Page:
For Immediate Release
'The Last Straw'—After Shell's Latest Failure, Sierra Club Calls for Drilling Permits to be Immediately Revoked
Kodiak Island, AK - On Monday, Royal Dutch Shell Oil drilling ship Kulluk ran aground near Kodiak Island, Alaska – the latest in a long list of failures by Shell in the company’s much-hyped but continuously failed attempt to drill in the Arctic.
Sierra Club Executive Director Michael Brune released the following statement in response:
“In just one year, Shell has proven over and over again that they are completely incapable of safely drilling in the Arctic. Their ships have caught fire and lost control, they’ve damaged their own spill containment equipment, and they’ve been caught entirely unprepared for the challenges of the Arctic. Now, they’ve actually run a ship carrying tens of thousands of gallons of oil aground in Alaska.
This is the last straw. We should judge Shell not by their assurances or their PR tactics, but by their record – and Shell’s record clearly demonstrates that letting them operate in the Arctic is an invitation for disaster.
America’s Arctic – whether offshore or in the Arctic Refuge – is the last place we should be drilling for oil and gas. If we are serious about fighting climate disruption and protecting our wild places, the President should immediately cancel Shell’s drilling permits before it is too late, and ensure the Arctic is off-limits for new oil and gas leasing and drilling this year and every year.”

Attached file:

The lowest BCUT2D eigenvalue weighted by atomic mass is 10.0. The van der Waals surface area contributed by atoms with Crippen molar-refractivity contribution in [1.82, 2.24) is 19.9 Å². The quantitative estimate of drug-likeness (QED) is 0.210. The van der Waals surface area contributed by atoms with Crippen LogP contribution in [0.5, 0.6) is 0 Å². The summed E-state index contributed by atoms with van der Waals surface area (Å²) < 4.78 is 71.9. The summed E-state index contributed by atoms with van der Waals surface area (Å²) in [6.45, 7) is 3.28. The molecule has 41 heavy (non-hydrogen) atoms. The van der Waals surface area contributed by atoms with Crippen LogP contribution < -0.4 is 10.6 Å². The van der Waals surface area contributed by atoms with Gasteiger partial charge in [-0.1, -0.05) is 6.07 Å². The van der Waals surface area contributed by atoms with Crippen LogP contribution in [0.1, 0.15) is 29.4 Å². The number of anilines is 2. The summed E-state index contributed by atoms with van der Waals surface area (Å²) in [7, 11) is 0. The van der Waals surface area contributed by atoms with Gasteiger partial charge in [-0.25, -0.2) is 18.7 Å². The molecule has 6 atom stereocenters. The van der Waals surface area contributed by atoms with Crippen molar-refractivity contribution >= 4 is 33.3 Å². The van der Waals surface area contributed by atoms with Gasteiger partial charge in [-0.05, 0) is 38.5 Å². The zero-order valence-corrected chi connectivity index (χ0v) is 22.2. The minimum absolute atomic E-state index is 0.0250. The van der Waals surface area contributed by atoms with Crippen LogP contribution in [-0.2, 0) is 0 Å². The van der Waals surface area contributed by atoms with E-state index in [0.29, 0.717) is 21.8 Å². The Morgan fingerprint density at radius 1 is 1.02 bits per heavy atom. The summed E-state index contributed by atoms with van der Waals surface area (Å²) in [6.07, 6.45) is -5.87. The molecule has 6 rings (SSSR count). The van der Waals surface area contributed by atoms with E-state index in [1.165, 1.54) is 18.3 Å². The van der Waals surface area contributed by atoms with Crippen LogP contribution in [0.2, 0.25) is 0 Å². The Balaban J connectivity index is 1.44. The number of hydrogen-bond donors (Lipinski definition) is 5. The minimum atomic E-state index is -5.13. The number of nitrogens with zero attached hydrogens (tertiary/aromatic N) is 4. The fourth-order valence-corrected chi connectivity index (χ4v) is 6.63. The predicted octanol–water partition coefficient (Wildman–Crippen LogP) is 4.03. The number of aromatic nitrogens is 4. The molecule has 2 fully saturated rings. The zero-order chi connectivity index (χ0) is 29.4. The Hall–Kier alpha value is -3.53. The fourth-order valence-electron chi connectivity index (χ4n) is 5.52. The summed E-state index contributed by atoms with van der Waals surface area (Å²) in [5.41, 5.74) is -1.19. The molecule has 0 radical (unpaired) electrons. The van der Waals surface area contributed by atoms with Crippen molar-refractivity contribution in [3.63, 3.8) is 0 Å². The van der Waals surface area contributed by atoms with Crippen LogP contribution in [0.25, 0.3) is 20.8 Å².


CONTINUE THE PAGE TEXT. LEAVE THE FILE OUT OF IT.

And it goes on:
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The Sierra Club is the oldest and largest grassroots environmental organization in the United States. It was founded on May 28, 1892 in San Francisco, California by the well-known conservationist and preservationist John Muir, who became its first president. The Sierra Club has hundreds of thousands of members in chapters located throughout the US, and is affiliated with Sierra Club Canada.